• On macOS this is called Keychain or Keychain Access app
  • On Linux certificate management is a bit more manual and the location depends on your distro:
    /etc/ssl/certs/ca-certificates.crt // Debian/Ubuntu/Gentoo etc. /etc/pki/tls/certs/ca-bundle.crt // Fedora/RHEL 6 /etc/ssl/ca-bundle.pem // OpenSUSE /etc/pki/ca-trust/extracted/pem/tls-ca-bundle.pem // CentOS/RHEL 7 /etc/ssl/cert.pem // Alpine Linux

Again the firewall/proxy provider should have guidance on these for your IT

While SSL errors are different from firewall inbound / outbound rules and whitelisting, it is good to note that most MITM firewall setups have very strict rules that block any traffic by default. If the firewall completely blocks the traffic, you will not see the SSL errors as the traffic just gets blocked. Normally, you will need some outbound whitelist rules.
Robocorp tools only require outbound traffic; please check out our firewall rules page.

2. Get the tools and automations to use the system certificate store

As of 2023-09-18, Robocorp libraries and templates provide versions that enable Python implementations to use the system certificate store without extra changes to the automation logic.

As support is quite a new thing in Python tools, you do need to update your automation dependencies (conda.yaml) as follows:

channels: - conda-forge dependencies: - python=3.10.12 - pip=23.2.1 - robocorp-truststore=0.8.0 - pip: - --use-feature=truststore - rpaframework==27.4.1 # or later - robocorp==1.0.0 # or later

Python 3.10.12 is enables the use of robocorp-truststore, which in turn enables:
--use-feature=truststore -flag that guides pip also to leverage system certificates.

3. Troubleshoot and corner cases

As Robocorp, we cannot cover every possible tool out there. Also, if IT setup changes take time, you may need some temporary solutions. This section has many tools and processes, but most should be able to work without any of these.

Collect extra CA Bundle files

Most open-source tools support creating specific certificate bundle files containing the "extra certificates". The problem with these is the collection and management of these files. The new wave of firewalls is looking to make the self-signed certificates shorter-lived and more specific, which will mean more maintenance for the file approach.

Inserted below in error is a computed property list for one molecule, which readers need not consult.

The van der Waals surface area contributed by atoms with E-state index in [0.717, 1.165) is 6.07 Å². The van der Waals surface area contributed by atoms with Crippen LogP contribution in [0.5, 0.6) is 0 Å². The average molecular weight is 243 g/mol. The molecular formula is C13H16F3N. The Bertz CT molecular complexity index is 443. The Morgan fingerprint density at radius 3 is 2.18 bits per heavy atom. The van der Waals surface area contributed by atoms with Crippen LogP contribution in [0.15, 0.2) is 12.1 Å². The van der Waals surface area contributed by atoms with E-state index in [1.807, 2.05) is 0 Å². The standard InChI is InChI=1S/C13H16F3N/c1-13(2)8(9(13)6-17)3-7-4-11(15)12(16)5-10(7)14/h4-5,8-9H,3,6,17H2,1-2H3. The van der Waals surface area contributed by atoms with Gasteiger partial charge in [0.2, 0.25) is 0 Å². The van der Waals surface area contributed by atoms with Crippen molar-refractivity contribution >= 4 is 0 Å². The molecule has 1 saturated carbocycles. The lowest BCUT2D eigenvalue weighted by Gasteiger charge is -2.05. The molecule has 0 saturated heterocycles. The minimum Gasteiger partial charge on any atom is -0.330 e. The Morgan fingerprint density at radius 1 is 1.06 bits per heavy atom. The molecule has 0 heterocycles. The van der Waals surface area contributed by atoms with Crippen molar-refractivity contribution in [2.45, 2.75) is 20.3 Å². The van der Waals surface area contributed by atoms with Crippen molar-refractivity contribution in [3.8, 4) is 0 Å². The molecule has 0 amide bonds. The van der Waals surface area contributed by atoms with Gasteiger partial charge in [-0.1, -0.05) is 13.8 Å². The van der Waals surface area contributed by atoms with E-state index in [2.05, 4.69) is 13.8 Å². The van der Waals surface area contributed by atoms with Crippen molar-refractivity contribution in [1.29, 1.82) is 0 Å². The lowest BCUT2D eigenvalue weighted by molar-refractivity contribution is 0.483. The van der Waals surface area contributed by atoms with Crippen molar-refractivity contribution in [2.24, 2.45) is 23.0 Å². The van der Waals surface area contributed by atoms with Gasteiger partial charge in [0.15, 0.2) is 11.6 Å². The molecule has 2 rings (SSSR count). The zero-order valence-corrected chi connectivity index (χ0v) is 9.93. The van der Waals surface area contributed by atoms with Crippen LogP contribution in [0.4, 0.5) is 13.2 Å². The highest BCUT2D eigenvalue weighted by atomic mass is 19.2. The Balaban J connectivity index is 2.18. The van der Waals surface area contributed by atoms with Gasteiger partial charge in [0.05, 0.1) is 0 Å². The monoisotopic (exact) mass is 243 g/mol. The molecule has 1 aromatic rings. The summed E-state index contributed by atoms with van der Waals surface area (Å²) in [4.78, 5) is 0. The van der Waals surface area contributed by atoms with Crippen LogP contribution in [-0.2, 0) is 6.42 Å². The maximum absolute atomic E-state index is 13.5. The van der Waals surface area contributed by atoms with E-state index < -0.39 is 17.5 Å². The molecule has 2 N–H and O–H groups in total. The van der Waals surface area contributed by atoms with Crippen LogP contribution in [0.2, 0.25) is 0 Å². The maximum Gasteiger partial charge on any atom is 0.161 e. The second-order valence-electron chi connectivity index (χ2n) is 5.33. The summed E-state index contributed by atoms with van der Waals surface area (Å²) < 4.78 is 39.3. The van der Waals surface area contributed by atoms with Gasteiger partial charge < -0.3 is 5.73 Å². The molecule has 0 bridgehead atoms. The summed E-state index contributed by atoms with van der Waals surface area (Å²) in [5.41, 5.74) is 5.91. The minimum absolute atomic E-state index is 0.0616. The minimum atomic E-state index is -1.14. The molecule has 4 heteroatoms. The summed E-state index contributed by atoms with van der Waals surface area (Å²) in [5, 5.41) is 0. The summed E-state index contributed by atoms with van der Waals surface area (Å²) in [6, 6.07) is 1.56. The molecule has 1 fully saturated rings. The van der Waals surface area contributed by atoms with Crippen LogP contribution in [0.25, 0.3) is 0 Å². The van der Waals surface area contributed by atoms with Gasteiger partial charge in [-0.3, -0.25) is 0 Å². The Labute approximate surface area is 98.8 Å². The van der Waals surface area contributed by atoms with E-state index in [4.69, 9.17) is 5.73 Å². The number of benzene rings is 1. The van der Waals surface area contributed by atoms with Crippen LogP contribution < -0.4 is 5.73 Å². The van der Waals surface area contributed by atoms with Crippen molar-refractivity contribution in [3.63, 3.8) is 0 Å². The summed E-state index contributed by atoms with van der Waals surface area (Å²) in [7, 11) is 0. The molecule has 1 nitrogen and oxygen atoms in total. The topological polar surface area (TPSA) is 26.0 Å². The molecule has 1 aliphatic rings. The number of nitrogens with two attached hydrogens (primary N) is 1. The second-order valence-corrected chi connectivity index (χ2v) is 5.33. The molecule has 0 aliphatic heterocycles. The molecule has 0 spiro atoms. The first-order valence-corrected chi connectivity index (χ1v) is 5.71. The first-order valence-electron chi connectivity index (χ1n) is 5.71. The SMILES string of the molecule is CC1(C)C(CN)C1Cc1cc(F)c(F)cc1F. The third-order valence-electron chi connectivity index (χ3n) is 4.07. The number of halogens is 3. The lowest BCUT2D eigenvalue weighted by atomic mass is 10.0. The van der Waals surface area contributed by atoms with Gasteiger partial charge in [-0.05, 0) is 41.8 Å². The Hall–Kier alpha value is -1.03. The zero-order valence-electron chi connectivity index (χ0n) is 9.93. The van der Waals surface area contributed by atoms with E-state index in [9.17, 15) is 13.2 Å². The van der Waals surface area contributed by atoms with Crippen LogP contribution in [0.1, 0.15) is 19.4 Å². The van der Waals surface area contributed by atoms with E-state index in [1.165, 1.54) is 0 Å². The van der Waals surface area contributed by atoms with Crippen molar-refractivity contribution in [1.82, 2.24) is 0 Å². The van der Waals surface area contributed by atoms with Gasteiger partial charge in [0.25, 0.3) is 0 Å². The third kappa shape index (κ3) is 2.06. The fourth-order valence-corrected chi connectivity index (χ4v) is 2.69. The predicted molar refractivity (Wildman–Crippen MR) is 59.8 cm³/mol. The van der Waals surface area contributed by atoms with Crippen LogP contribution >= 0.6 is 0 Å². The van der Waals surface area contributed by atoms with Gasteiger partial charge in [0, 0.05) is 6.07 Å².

RCC in the Robocorp toolchain supports this via profiles, but you need to contact your IT to get the certificates in the correct format.

Bypass rules

If you hit a toolchain that does not provide a way to mitigate SSL errors, you can ask for a bypass rule for a specific website. In this case, the traffic stays encrypted from end to end with normal certificates, so the MITM part gets bypassed.

This is a temporary solution, and we recommend notifying Robocorp Support of the tool and website that is hitting this case so we could also check if there is anything we can do to help.

Disabling SSL verifications

โš ๏ธ SSL disabling should ONLY be done temporarily and with the permission of your IT.

In this solution, you are stating (usually to a specific tool that it should ignore any SSL errors and warnings). Most tools support some environment variables to turn off SSL warnings. RCC in the Robocorp toolchain provides a way to disable SSL checks via profiles, but we can only affect the tools we know about.

Again, do not hesitate to contact Robocorp Support if you end up at this level.

Last edit: October 12, 2023